When it is time I follow the black dog
into the darkness that is the mind of day
I can see nothing there but the black dog
the dog I know going ahead of me
not looking back oh it is the black dog
I trust now in my turn after the years
when I had all the trust of the black dog
through an age of brightness and through shadow
on into the blindness of the black dog
where the rooms of the dark were already known
and had no fear in them for the black dog
leading me carefully up the blind stairs
The most striking part of this Merwin poem to me is its constant real time narration. We're being told at all times what the narrator sees, what he thinks, what he fears, and in what he trusts. The black dog is omnipresent. A black dog is a classic symbol of death, and in this case, the black dog seems to lead the man peacefully, without fear or alarm, into the afterlife, "up the blind stairs."
He goes by dark, "into the darkness that is the mind of day." That's a confusing sentence, because we seldom associate daytime with darkness. Given the context of the poem, I think this is a direct reference to death. All that the narrator can see is the black dog. The black dog, too, is blind, so we get the sense here that death is not enlightenment, but an end. It's not a frightening end though, because there's no fear hear. Calmness, almost a sense of peace. "...the rooms of the dark were already known and had no fear in them for the black dog leading me carefully up the blind stairs."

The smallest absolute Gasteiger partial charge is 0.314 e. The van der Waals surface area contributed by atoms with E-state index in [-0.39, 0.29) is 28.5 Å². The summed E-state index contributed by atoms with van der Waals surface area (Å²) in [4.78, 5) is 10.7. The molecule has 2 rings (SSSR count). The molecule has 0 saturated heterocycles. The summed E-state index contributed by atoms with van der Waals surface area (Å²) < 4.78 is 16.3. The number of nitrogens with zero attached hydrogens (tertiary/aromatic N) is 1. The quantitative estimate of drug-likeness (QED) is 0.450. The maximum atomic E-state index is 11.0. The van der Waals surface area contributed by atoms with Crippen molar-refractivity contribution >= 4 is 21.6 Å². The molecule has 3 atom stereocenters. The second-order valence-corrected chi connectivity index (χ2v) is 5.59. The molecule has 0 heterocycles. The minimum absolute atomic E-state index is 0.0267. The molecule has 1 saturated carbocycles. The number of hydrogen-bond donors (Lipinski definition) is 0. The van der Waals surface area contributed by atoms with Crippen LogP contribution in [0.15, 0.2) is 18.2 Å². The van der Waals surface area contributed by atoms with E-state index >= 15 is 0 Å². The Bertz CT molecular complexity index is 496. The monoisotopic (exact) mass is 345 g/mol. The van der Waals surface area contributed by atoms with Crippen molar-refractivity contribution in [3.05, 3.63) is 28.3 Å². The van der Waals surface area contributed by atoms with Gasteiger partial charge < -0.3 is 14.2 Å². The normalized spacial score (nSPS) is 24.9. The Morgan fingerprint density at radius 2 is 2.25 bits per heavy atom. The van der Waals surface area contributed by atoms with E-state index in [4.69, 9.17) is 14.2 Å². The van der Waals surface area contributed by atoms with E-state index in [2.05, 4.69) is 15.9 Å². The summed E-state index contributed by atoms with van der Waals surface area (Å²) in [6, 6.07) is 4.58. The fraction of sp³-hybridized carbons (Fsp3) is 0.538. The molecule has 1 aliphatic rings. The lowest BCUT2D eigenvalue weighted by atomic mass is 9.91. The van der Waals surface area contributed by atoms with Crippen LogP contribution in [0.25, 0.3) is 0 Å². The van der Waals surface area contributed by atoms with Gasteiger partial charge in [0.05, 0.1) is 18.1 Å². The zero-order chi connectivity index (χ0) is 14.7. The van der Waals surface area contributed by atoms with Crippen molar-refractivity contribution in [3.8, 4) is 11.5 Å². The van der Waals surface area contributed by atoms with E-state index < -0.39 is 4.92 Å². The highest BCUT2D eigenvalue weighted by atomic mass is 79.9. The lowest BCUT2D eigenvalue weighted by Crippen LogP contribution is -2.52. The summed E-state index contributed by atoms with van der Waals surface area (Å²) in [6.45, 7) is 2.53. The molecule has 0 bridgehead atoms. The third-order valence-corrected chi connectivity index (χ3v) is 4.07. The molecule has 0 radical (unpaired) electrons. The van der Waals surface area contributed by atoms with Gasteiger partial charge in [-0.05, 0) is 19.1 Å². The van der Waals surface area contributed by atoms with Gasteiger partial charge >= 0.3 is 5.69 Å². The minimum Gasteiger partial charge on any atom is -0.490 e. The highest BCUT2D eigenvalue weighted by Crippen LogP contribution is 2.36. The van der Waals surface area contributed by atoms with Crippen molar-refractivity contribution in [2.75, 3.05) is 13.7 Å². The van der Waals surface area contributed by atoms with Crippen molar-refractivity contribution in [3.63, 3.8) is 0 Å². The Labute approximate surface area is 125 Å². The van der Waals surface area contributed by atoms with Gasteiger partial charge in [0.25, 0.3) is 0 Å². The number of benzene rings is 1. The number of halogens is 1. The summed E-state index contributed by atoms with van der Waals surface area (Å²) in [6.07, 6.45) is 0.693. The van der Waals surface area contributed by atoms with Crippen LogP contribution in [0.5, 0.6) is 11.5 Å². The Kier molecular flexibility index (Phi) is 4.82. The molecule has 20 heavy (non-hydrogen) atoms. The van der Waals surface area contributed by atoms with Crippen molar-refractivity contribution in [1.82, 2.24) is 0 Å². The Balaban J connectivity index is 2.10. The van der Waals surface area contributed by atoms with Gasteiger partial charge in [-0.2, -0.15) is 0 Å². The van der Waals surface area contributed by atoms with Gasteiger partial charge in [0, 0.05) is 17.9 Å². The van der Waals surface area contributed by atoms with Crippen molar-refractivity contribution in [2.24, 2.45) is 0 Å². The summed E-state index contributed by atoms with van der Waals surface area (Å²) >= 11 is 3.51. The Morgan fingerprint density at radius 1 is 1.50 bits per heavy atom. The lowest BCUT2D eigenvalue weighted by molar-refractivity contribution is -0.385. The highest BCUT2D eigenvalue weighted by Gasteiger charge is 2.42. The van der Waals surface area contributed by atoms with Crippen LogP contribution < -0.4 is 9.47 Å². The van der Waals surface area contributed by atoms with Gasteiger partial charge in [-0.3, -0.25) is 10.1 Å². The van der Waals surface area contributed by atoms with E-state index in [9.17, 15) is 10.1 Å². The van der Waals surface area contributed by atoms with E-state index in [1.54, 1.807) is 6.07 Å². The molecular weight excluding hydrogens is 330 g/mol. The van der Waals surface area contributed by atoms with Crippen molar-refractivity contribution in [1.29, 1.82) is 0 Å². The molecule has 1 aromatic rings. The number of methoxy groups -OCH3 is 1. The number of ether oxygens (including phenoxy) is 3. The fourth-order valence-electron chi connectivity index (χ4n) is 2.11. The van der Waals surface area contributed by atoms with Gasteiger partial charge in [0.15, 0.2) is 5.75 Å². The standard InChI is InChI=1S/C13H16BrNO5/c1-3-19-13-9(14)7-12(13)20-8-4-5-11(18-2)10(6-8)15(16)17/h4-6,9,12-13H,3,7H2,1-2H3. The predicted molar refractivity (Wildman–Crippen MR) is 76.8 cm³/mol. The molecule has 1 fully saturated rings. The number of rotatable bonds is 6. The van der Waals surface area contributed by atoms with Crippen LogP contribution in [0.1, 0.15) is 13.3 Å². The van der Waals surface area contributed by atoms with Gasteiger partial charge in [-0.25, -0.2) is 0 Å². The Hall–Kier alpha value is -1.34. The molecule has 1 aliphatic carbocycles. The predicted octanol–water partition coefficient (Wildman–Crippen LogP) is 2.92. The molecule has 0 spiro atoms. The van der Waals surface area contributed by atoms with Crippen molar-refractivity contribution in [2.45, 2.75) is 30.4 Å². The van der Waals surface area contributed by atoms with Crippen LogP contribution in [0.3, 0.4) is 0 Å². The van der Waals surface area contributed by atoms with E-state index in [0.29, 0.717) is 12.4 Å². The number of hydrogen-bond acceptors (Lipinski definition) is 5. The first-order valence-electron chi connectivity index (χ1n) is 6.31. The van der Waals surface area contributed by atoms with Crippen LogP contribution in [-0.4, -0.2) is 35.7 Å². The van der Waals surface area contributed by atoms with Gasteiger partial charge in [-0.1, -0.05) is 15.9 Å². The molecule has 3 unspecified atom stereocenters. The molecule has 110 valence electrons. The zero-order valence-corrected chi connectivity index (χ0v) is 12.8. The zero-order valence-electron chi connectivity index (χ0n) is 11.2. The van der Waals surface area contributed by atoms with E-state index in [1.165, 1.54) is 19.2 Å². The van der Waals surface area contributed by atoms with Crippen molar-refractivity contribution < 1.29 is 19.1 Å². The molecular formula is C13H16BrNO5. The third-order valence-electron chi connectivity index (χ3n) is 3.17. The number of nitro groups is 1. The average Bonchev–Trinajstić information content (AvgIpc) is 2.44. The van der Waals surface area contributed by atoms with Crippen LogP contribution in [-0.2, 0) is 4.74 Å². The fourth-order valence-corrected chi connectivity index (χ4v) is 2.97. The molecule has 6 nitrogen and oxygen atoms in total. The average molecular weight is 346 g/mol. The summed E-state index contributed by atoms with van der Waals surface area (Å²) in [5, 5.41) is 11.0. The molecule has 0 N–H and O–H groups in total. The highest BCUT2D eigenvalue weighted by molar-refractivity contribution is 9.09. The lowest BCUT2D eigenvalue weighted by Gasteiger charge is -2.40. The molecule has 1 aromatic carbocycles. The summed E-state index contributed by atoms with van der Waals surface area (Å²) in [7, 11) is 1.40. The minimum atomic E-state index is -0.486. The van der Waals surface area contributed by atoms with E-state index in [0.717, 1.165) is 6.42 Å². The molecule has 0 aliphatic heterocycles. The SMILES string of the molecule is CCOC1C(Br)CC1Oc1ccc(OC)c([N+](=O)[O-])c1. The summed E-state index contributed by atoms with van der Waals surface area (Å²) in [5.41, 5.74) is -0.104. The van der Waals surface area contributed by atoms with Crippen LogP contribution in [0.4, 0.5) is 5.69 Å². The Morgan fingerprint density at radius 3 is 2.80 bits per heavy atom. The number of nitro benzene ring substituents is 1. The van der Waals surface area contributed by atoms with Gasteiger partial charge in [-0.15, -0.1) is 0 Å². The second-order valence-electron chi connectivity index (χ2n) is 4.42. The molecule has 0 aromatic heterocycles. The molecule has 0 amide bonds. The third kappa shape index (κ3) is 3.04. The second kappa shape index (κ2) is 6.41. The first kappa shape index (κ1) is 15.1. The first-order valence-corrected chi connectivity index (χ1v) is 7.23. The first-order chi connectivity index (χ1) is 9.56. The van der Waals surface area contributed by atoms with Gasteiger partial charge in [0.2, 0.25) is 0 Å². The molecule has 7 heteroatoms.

The thing that gives this poem its most distinct stylistic feature is its lack of punctuation, sentence distinction, or indeed and formal structure whatsoever. Thoughts flow freely from one to another, sometimes even with a surprised quality ("oh it is the black dog" being a prime example).
Do you find the poem reassuring as I do? I feel like there can be many valid readings of this poem. Let me know in the comments!